By Britta Folden
The relationship between life, loss and art are complicated and almost always heavily intertwined. What is it about Grays Harbor that inspires creativity? It could be the gray skies or the quiet nights or maybe just the everyday way of life here. One of our most famous former residents, Kurt Cobain, had a complex relationship with his hometown and many citizens still have a complicated relationship with him long after his unfortunate death.
Despite this, travelers still make pilgrimages to Grays Harbor from all over the world to better understand Kurt and what this place meant to him and his music.
Recent homages to Nirvana and Kurt Cobain have been popping up over the past years in an effort to memorialize his history and also give visitors a point of interest. Most recently, on August 23, a mural 68 feet in length was installed on the Wishkah Street side of the Moore’s building in downtown Aberdeen.
She had great respect for his past work and wanted him to do a historical piece for the Moore’s building.
The Our Aberdeen group has been making efforts to restore or replace many of the murals in the area that have been damaged by weather or completely lost by torn down buildings or other mishaps. These murals are steeped in local history and Sylvia wanted something new that added to the collection.
The Moore’s Building sits on the corner of Wishkah and Broadway, one of the busiest intersections in town. While the building is historic, the history of earthquakes required the addition of blue siding in the mid 1990s. The building owner, Jim, wasn’t pleased with the change but it was essential because of the earthquake’s damage. In order to break up the boring blue, they wanted to add a mural to the building.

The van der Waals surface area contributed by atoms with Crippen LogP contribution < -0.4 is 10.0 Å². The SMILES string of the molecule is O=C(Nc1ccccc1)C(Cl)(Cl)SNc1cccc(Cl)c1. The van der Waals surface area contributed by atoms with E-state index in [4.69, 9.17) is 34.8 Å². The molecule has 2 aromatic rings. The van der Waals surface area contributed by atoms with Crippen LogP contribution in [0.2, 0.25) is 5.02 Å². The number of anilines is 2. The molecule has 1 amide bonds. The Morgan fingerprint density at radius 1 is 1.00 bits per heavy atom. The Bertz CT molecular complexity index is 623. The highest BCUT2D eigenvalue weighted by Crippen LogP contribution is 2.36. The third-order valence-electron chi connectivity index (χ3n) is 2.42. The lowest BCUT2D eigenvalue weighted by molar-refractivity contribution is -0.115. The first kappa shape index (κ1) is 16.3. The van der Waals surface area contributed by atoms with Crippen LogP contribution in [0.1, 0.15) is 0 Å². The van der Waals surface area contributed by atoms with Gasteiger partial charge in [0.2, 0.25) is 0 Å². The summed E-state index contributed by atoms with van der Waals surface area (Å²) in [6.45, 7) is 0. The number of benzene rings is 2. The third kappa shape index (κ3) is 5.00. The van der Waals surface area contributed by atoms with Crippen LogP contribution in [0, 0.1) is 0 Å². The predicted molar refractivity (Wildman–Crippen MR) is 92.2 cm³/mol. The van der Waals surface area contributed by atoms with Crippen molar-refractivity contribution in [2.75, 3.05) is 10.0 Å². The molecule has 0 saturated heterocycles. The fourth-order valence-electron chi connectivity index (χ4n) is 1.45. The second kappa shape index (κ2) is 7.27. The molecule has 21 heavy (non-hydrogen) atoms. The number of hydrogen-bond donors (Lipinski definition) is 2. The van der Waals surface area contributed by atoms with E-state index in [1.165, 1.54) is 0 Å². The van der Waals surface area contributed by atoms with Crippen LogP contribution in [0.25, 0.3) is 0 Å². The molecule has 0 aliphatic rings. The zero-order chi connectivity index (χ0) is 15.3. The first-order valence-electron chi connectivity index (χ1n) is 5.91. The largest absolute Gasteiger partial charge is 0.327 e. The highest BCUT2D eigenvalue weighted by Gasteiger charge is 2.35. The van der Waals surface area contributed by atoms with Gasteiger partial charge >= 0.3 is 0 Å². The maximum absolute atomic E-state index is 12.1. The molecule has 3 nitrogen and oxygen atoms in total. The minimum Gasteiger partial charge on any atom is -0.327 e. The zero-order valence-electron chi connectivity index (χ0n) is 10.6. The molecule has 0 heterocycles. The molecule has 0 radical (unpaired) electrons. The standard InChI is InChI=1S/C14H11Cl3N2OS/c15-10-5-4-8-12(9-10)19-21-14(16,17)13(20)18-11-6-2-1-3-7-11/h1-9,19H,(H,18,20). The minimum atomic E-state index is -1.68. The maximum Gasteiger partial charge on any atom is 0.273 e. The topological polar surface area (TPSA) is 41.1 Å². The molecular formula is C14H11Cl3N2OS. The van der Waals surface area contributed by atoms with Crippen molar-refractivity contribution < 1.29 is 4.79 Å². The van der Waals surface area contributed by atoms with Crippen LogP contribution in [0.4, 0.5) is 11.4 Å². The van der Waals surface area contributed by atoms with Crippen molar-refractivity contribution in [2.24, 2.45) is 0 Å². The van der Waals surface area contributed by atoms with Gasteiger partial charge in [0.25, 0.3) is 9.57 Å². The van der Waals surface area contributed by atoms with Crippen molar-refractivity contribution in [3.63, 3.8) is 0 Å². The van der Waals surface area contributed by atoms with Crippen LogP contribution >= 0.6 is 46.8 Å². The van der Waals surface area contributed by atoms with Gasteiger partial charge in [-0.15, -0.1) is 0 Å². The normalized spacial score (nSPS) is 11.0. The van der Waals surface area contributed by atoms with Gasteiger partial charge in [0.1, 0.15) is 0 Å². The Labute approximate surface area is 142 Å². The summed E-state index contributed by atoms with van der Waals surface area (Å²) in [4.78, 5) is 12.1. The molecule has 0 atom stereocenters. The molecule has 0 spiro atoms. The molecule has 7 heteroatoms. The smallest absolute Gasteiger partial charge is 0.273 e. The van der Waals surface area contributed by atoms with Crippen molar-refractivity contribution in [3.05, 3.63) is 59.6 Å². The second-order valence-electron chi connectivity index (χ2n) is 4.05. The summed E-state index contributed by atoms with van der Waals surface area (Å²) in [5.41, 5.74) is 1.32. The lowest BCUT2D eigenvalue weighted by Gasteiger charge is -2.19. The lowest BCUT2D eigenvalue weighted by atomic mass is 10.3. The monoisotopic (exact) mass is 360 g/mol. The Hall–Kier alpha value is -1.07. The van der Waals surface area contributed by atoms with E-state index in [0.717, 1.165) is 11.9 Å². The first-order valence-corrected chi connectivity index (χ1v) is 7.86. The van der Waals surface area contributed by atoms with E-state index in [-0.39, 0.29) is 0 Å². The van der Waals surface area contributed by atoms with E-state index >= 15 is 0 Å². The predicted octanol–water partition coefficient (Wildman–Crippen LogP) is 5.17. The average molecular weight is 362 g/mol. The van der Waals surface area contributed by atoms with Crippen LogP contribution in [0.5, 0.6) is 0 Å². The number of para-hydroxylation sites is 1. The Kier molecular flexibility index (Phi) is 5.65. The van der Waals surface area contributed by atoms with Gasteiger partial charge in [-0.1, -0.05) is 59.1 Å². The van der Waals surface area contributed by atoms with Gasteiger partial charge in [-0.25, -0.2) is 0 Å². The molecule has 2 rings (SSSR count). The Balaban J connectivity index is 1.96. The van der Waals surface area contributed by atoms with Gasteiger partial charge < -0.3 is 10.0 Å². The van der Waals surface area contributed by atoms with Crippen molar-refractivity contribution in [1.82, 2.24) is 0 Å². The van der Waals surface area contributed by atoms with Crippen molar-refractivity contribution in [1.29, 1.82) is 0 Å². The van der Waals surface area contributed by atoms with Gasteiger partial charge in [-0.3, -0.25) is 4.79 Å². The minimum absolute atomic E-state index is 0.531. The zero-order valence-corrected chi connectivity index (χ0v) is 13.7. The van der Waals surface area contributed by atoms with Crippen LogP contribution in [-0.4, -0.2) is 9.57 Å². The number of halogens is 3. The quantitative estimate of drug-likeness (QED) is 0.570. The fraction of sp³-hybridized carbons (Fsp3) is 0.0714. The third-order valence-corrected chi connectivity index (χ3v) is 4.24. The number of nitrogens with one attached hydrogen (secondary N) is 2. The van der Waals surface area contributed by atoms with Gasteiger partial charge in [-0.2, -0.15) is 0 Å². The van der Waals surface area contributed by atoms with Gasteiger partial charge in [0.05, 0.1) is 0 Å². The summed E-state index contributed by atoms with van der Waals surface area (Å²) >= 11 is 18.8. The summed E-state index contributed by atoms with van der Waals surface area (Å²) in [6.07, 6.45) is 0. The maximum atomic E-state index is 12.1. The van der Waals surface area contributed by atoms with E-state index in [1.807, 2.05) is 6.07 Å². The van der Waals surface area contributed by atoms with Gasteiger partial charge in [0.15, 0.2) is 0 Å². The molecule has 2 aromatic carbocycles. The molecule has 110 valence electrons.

Erik accepted the challenge with the one caveat that he would be able to paint on board panels rather than directly onto the wall. Sylvia agreed and he sketched up 13 drafts for approval.
Erik wanted to convey the relationship between the band and those he influenced, so he brought in four former art students who had varying experiences with this musical influence to assist him and contribute to the creation of the piece of art.
The names of all five artists, including Erik Sandgren, David Wall, Anthony James Cotham, Dominic Senibaldi, and Jason Sobottka are scrawled on each panel of the mural.
“The mural continued to evolve,” Erik said, as they painted the complex panel pieces with enamel paints for a total of 720 hours fully clad in respirators.
Each of the five artists made important additions and they also included recommendations from Nirvana’s own Krist Novoselic. Erik payed particularly close attention to the detail of the guitars’ design accuracy as well as the bands that influenced the band members. The group worked on creating the piece in the upstairs of the Electric Building with his team over the summer months of 2014.
Erik made a special effort to infuse the painting with the complexities of the life Kurt lived. His kind and sweet artistic personality compared to his inability to handle the pressures of fame and the unattractive and messy nature of the music in a world of 1990s clean-cut pop culture.
“People who know this music will be able to see a lot in it,” Erik concluded, and he doesn’t expect everyone to like it. He further explained that at the heart of the painting is a picture of Kurt, bent over playing guitar, turning his back on the many things that influenced him.
After a year of planning and months of hard work in the makeshift painting studio, the mural now stands in downtown Aberdeen.
Jim, the owner of the building passed away in December and the mural is now dedicated in his name. The official mural dedication will take place on September 20 with guest Krist Novoselic.